Five environmental groups – Sierra Club, California Communities Against Toxics, Frisco Unleaded, the Missouri Coalition for the Environment Foundation, and the Natural Resources Defense Council – represented by the public interest law firm Earthjustice, have filed an intervention to defend and strengthen Environmental Protection Agency rules requiring secondary lead smelters to clean up toxic air pollution. Secondary lead smelters, often known as battery recyclers, extract and process lead from scrap material and old batteries, exposing communities to lead, cadmium, arsenic and other toxic air pollutants. Many smelters continue to use outdated technology and pump thousands of pounds of lead a year into neighboring communities. At the same time, simple enclosure of smelter facilities and available air pollution control equipment, such as wet electrostatic precipitators and high efficiency filters, can drastically reduce lead pollution and prevent harm to neighboring children. Emma Cheuse, a lawyer with Earthjustice, observed:
Because the science shows that there is no safe level of exposure to lead, smelters must use existing technology to cut their emissions of lead and other toxic air pollution. It is essential for the Environmental Protection Agency to clean up the air for the people most affected, including children and local residents living near lead smelters who are disproportionately people of color and people living below the poverty line.
The environmental groups intend to oppose industry groups’ efforts to weaken the final rule. They also filed their own legal challenge to try to ensure that affected communities get the full health protection they need. Lead is a persistent pollutant that builds up in the environment and is particularly dangerous for children. Exposure to lead in the air and other environmental sources can cause neurological harm to brain function and learning disabilities in children, and also is associated with impairment of the cardiovascular, reproductive, kidney, and immune system for adults.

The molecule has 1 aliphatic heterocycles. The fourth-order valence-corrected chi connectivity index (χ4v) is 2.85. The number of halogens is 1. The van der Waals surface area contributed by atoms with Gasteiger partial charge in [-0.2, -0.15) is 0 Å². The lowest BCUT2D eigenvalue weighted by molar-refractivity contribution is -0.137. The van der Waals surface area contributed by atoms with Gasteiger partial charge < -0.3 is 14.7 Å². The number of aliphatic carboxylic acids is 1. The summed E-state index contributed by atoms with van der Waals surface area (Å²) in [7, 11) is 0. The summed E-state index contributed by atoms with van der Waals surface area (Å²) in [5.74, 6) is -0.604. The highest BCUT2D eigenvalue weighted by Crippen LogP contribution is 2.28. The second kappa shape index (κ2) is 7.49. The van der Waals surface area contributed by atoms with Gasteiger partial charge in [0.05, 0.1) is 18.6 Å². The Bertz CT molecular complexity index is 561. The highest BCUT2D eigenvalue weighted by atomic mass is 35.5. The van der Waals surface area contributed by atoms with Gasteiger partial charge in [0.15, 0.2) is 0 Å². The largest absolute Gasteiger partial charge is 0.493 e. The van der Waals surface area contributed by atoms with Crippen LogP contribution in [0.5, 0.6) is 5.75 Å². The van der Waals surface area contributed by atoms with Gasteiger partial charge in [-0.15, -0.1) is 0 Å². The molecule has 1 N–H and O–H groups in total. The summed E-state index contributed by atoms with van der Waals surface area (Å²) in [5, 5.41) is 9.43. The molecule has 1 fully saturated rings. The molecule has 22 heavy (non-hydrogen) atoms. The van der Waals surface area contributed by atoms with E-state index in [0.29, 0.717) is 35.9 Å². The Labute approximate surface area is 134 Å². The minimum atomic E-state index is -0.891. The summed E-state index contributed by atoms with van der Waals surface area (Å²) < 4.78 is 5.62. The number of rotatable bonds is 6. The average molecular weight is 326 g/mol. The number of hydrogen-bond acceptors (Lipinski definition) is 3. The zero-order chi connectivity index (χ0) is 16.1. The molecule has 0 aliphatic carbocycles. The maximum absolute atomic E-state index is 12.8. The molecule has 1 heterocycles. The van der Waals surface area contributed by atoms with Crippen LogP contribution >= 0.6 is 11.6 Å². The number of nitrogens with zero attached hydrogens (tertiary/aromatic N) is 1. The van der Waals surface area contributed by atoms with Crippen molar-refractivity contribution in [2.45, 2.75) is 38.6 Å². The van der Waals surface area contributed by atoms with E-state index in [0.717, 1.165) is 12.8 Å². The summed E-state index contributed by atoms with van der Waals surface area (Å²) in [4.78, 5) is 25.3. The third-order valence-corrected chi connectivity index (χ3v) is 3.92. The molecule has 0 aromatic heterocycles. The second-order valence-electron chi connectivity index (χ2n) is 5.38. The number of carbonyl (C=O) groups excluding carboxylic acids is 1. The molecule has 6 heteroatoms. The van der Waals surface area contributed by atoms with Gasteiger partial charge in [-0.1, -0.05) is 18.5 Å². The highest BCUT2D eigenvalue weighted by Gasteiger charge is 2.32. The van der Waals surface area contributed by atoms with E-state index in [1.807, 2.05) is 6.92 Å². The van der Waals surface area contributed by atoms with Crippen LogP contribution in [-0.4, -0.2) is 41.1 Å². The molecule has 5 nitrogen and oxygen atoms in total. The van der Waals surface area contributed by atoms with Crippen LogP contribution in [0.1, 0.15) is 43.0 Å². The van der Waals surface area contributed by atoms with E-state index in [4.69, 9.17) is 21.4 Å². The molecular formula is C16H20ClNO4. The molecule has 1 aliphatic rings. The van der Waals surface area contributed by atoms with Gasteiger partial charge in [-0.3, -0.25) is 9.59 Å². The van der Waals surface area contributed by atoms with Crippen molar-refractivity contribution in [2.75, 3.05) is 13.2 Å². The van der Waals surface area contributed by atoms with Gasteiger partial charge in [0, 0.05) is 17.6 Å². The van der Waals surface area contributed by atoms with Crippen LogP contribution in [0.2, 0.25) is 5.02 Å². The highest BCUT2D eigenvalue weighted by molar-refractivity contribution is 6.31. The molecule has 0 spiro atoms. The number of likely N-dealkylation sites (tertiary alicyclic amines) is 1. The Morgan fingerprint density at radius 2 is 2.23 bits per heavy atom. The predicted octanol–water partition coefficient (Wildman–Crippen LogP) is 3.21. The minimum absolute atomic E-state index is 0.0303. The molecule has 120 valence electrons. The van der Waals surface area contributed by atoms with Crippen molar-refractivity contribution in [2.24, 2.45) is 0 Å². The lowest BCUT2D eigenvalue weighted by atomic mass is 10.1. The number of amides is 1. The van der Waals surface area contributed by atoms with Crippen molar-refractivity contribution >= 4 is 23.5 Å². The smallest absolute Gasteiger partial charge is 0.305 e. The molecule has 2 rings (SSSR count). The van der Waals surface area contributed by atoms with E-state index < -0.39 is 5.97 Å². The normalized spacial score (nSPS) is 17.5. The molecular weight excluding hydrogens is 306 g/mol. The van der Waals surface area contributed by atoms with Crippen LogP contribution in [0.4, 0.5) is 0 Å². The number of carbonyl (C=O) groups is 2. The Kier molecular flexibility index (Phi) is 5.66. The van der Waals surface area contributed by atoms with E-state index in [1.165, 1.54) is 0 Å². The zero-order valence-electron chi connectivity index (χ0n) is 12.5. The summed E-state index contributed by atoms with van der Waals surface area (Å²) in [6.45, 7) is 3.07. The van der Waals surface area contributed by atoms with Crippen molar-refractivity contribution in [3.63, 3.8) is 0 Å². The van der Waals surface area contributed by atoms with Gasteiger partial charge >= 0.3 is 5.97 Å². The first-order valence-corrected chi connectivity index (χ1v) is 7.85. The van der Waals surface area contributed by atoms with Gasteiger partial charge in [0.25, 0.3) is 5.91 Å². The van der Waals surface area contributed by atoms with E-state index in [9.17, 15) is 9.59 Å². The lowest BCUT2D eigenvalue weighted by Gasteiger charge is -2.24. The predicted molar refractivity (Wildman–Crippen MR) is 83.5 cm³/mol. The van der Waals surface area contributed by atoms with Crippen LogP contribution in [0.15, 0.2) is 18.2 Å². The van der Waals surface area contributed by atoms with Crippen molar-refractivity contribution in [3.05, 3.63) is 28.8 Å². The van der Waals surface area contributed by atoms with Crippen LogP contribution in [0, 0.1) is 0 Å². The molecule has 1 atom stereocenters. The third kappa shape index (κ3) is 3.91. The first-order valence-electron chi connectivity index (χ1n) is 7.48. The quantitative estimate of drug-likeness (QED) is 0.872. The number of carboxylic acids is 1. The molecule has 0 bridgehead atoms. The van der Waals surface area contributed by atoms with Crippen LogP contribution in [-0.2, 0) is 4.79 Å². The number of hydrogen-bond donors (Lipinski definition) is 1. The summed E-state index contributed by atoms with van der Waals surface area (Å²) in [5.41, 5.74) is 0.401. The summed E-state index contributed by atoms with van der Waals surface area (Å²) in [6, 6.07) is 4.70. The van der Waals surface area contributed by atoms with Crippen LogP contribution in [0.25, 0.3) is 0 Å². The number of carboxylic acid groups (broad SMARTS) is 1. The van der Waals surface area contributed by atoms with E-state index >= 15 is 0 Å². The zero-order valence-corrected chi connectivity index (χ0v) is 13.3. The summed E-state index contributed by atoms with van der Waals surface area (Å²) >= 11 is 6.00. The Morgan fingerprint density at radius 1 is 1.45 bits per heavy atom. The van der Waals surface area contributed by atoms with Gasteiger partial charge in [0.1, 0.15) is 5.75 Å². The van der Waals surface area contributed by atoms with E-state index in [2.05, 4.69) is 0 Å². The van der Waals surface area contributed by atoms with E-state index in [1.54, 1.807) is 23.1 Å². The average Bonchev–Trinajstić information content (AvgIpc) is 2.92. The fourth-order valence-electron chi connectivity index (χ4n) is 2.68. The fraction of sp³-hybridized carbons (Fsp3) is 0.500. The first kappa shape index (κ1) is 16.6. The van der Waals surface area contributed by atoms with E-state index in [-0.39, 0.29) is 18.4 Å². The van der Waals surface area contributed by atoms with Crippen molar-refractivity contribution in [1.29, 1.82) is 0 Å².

Lead is highly toxic and causes irreversible damage to the brains of young children. Children are particularly vulnerable to lead pollution because normal play activities bring them in greater contact with lead contamination and their nervous systems are still developing. Our children and our environment should not be the dumping grounds for this toxic air pollution.
The EPA issued the revised rule as a result of a settlement Sierra Club and Earthjustice reached with the EPA in 2010 which required the EPA to review and revise regulations for toxic air pollution from over two dozen major industrial sources, including lead smelters. This settlement set deadlines for the EPA to engage in rulemaking required by the Clean Air Act, but it did not address the substance of the final rule. It’s believed that the final rule that the EPA issued represents an improvement over the prior standards, but does not lower emissions of lead to the extent necessary to provide an “ample margin of safety to protect public health” as the Clean Air Act requires. Neither does it match the lead reductions achieved by the best-performing sources in the industry. The groups also filed a petition for reconsideration to urge the EPA to engage in further rulemaking to strengthen the final rule.
This recent legal action is being taken amid a current push from the EPA’s Children’s Health Protection Advisory Committee and the Centers for Disease Control Advisory Committee on Childhood Lead Poisoning Prevention to strengthen federal measures to lessen children’s exposure to lead based on the best available current science. The EPA has banned lead in gasoline but exposure continues to occur from lead smelting, coal burning, older plumbing fixtures, paint in buildings, and aviation fuel, among other sources. The EPA has recognized that there is “no ‘safe’ level of exposure” to lead.
In a January 4, 2012, report, the CDC Committee recommended revising the way lead exposure is treated because of “a growing body of scientific literature that adverse health effects may arise from blood lead levels lower than 10 μg/dL” and emphasized “the need to prevent children from being exposed to lead before their blood lead levels can become elevated.” There are currently 15 secondary lead smelters located in Alabama, Pennsylvania, Florida, Minnesota, California, Indiana, New York, Louisiana, Missouri, Texas, and Puerto Rico. Another new facility is scheduled to open this year in South Carolina.
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